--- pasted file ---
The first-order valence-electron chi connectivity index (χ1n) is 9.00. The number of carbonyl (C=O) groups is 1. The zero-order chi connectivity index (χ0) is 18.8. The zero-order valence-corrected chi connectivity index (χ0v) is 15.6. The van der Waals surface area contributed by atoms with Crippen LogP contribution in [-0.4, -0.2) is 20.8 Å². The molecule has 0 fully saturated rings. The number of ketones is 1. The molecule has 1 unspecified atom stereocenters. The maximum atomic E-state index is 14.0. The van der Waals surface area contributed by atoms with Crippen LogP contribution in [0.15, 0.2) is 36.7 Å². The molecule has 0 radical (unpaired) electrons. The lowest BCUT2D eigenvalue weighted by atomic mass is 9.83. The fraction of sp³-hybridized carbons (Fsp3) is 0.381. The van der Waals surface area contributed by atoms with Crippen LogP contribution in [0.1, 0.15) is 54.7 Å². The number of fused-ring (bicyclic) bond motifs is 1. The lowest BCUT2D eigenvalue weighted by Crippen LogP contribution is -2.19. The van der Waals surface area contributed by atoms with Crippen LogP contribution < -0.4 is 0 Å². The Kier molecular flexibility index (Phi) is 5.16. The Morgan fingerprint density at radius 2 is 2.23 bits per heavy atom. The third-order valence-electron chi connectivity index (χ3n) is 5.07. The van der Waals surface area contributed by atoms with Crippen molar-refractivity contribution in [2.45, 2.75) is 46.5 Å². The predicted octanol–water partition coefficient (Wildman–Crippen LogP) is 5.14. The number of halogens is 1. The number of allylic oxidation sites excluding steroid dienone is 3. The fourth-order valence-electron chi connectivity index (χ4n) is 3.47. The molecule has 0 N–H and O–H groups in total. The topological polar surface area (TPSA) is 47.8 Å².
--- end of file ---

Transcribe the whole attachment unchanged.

The first-order valence-electron chi connectivity index (χ1n) is 9.00. The number of carbonyl (C=O) groups is 1. The zero-order chi connectivity index (χ0) is 18.8. The zero-order valence-corrected chi connectivity index (χ0v) is 15.6. The van der Waals surface area contributed by atoms with Crippen LogP contribution in [-0.4, -0.2) is 20.8 Å². The molecule has 0 fully saturated rings. The number of ketones is 1. The molecule has 1 unspecified atom stereocenters. The maximum atomic E-state index is 14.0. The van der Waals surface area contributed by atoms with Crippen LogP contribution in [0.15, 0.2) is 36.7 Å². The molecule has 0 radical (unpaired) electrons. The lowest BCUT2D eigenvalue weighted by atomic mass is 9.83. The fraction of sp³-hybridized carbons (Fsp3) is 0.381. The van der Waals surface area contributed by atoms with Crippen LogP contribution in [0.1, 0.15) is 54.7 Å². The number of fused-ring (bicyclic) bond motifs is 1. The lowest BCUT2D eigenvalue weighted by Crippen LogP contribution is -2.19. The van der Waals surface area contributed by atoms with Crippen LogP contribution < -0.4 is 0 Å². The Kier molecular flexibility index (Phi) is 5.16. The Morgan fingerprint density at radius 2 is 2.23 bits per heavy atom. The third-order valence-electron chi connectivity index (χ3n) is 5.07. The van der Waals surface area contributed by atoms with Crippen molar-refractivity contribution in [2.45, 2.75) is 46.5 Å². The predicted octanol–water partition coefficient (Wildman–Crippen LogP) is 5.14. The number of halogens is 1. The number of allylic oxidation sites excluding steroid dienone is 3. The fourth-order valence-electron chi connectivity index (χ4n) is 3.47. The molecule has 0 N–H and O–H groups in total. The topological polar surface area (TPSA) is 47.8 Å².